Pentagon Distances Its Leaders From Trump’s Threat to Use Military

Pentagon officials distanced themselves from President Donald Trump’s warning that he could use active-duty military forces to clamp down on protests around the country, saying that it would be better to rely on National Guard for law enforcement where needed.

That appeared to be a rejoinder to Trump’s statement in the Rose Garden on Monday that he could deploy the U.S. military to end “riots and lawlessness” across the country.

A Defense Department official briefing reporters on Tuesday said the Pentagon would prefer to lean on National Guard resources, even though some active-duty forces have been put on heightened alert for potential deployment, most likely in Washington. About 2,800 National Guard members are expected to be on duty in the U.S. capital by Tuesday evening, the official, who asked not to be identified, said.

The Pentagon also distanced its leaders from the decision to have law enforcement force back peaceful protesters outside the White House, which allowed the president to walk across Lafayette Square to stand outside a damaged church while holding up a Bible for photographers.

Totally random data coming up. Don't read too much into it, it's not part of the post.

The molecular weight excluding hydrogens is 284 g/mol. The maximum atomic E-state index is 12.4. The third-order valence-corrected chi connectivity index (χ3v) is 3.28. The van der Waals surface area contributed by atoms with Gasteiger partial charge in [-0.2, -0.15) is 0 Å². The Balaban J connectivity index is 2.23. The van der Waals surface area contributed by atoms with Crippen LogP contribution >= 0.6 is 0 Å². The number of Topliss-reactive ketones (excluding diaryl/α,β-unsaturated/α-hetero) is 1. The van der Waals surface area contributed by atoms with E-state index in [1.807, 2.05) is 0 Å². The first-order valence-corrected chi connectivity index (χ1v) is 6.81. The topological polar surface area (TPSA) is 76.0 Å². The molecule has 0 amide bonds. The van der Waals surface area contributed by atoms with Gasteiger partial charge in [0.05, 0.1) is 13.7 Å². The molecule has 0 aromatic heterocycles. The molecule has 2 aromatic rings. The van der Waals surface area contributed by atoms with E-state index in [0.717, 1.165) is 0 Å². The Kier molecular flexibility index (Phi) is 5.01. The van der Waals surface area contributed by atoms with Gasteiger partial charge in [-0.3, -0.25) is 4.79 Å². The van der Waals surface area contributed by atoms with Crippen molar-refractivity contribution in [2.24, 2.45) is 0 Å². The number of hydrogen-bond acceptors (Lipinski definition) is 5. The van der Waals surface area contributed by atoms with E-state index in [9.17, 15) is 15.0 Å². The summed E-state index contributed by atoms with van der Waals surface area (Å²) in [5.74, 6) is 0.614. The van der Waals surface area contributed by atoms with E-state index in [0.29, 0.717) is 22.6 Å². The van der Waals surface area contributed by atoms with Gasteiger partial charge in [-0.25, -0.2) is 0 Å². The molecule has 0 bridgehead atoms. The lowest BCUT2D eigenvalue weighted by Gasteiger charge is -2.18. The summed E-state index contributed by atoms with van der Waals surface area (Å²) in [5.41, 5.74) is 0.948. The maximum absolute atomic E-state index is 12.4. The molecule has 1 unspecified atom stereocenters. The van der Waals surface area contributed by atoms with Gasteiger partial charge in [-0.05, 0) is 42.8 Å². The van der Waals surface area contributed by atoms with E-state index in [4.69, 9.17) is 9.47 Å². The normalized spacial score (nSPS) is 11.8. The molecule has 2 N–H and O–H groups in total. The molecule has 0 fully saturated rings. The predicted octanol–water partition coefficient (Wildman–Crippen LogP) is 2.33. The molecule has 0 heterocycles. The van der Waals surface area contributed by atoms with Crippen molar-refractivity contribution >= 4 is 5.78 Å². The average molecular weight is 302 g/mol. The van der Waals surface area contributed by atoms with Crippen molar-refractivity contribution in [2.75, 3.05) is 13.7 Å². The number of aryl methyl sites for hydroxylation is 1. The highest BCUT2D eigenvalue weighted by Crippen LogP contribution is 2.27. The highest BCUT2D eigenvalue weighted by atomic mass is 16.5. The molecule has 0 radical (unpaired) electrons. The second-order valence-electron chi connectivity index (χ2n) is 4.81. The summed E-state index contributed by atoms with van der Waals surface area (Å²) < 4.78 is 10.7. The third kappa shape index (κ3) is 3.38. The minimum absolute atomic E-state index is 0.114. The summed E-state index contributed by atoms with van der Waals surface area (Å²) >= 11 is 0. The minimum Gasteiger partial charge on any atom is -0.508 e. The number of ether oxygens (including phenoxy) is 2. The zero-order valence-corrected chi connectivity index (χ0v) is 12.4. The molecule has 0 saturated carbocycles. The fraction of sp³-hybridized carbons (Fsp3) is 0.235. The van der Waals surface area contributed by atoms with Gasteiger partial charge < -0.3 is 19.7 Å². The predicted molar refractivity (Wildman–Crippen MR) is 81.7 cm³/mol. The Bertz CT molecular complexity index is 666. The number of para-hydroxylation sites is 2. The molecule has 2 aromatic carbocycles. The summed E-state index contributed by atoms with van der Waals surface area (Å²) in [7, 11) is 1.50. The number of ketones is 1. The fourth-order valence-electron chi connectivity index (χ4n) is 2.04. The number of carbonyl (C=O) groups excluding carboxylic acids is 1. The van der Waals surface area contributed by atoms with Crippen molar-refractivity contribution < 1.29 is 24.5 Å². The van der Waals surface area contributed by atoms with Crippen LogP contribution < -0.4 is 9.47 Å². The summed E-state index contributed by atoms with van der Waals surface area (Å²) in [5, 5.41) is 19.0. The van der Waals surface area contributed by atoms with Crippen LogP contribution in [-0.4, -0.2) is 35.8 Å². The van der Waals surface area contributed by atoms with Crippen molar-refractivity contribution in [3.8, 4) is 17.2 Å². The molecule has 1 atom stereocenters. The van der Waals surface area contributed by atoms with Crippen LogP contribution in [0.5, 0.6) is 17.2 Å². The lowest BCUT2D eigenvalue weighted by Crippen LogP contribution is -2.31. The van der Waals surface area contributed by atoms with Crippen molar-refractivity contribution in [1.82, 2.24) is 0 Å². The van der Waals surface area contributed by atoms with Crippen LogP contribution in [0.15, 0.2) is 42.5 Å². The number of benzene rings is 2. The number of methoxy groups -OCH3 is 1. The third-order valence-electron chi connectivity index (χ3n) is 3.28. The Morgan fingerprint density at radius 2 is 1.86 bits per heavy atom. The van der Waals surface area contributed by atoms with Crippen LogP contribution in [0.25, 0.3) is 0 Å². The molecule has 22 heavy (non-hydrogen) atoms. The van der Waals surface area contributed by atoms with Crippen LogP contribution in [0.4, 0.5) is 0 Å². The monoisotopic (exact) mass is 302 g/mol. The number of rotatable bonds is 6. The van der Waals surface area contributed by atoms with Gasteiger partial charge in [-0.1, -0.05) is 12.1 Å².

Defense Secretary Mark Esper and Joint Chiefs Chairman General Mark Milley didn’t know the area would be swept of demonstrators and that they would be joining Trump on a walk to Saint John’s Church, across the square from the White House, according to the defense official. At the church, with the smell of tear gas still in the air, Trump stood holding a Bible in a move seen by critics as a photo opportunity.

Trump Threatens to Use Troops to Crush Unrest in U.S. Cities

“We have the greatest country in the world,” Trump said. “We’re going to keep it safe.”

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